Since the radicals always scratch where it itches, gird yourself for the next manufactured outrage. You can be sure that it's coming.
*See Michael Oren's Six Days of War: June 1967 and the Making of the Modern Middle East. As I've written before, Oren's book is the most interesting way that I know of to understand the forces that still animinate the Levant.
There's a NEW Mohammed cartoon coming out in France Wednesday. I believe to have the first English post and translation.
Your readers may be interested:
All the best,
p.s. why not add us to your blogroll and we'll reciprocate, to all readers...
I think the real audience for Ahmadinejad's rhetoric is people in places like the Gulf states or Egypt. Leaders there have good reason to dislike the Iranian government and might otherwise support international non-proliferation efforts but would think twice if it created (additional?) political problems for them among a restive population.
Not sure about Assad's interest in whipping this up domestically (I understand his interest in Lebanon), since he's the member of a small sect regarded by Islamic extremists as heretical ... maybe it's to detract attention away from that.
honestp: I'm sure that Ahmadinjejad has multiple reasons for saying what he is saying, including the fact that he is trying to position himself as the ideological discendant of the Ayatollah Khomeini, who (for reasons nobody truly understands) was deeply anti-Semitic even by the standards of Iran.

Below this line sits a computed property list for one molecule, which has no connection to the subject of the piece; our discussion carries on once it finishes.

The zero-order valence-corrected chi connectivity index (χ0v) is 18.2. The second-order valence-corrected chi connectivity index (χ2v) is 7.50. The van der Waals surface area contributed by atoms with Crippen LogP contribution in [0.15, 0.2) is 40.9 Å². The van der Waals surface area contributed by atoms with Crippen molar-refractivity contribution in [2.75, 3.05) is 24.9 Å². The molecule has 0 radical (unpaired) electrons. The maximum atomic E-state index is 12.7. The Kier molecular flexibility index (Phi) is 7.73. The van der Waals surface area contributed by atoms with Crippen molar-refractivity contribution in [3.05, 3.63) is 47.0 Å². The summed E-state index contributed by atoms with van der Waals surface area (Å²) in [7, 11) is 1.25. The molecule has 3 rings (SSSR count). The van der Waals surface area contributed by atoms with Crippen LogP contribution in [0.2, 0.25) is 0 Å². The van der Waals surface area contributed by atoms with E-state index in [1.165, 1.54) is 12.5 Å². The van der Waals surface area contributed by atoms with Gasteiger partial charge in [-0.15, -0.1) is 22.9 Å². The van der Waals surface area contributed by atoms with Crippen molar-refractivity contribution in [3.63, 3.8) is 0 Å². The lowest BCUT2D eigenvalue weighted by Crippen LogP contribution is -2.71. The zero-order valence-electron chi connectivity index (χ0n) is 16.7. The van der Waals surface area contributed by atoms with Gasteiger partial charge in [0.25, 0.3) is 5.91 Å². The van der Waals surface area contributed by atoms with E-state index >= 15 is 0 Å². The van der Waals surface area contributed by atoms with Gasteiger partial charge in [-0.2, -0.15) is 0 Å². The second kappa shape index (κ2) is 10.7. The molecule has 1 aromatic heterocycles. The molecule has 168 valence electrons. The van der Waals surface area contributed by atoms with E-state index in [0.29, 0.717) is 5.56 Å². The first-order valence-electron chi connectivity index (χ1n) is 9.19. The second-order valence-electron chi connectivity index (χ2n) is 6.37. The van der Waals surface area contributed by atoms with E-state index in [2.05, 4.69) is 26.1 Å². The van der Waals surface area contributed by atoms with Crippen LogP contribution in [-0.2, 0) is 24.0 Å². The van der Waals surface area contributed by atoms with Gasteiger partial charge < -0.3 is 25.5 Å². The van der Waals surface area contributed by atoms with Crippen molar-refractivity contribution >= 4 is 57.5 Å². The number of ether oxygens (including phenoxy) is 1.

Assad is looking to distract the West, but he is also making a point: "don't destabilize Syria, because it is a miracle we've been stable this long." He is once again raising the fear of the Arab street in the West to ward off pressure to reform. Old trick.
If the Arab street was enraged there would be millions marching in the street.
This is a manufactured issue designed to get the media to report it and build momentum.
The media should report the suspicians that Danish imams defiled Mohammed's to create a controversy. The media shoudl be pushing for punishment.
Tutn this back on the perpretrators.
This whole 'cartoon crisis' has seemed suspect from the beginning, given the rather benign nature of the original "offending" cartoons.
Now we know the backstory. And it is a story whether the NYTimes or Newsweek or any other Western media outlet chooses to recognize it or not.
I hope for their sakes (and ours) someone who makes the decisions at the NYTimes et al remembers they have a duty to inform and enlighten before they get too far behind this story and only end up making themselves look both ridiculous and irrelevant. They could start by publishing the original cartoons and then, if they feel up to the challenge, report what's really going on.
This struggle has entered the information phase, and the truth shall set us free.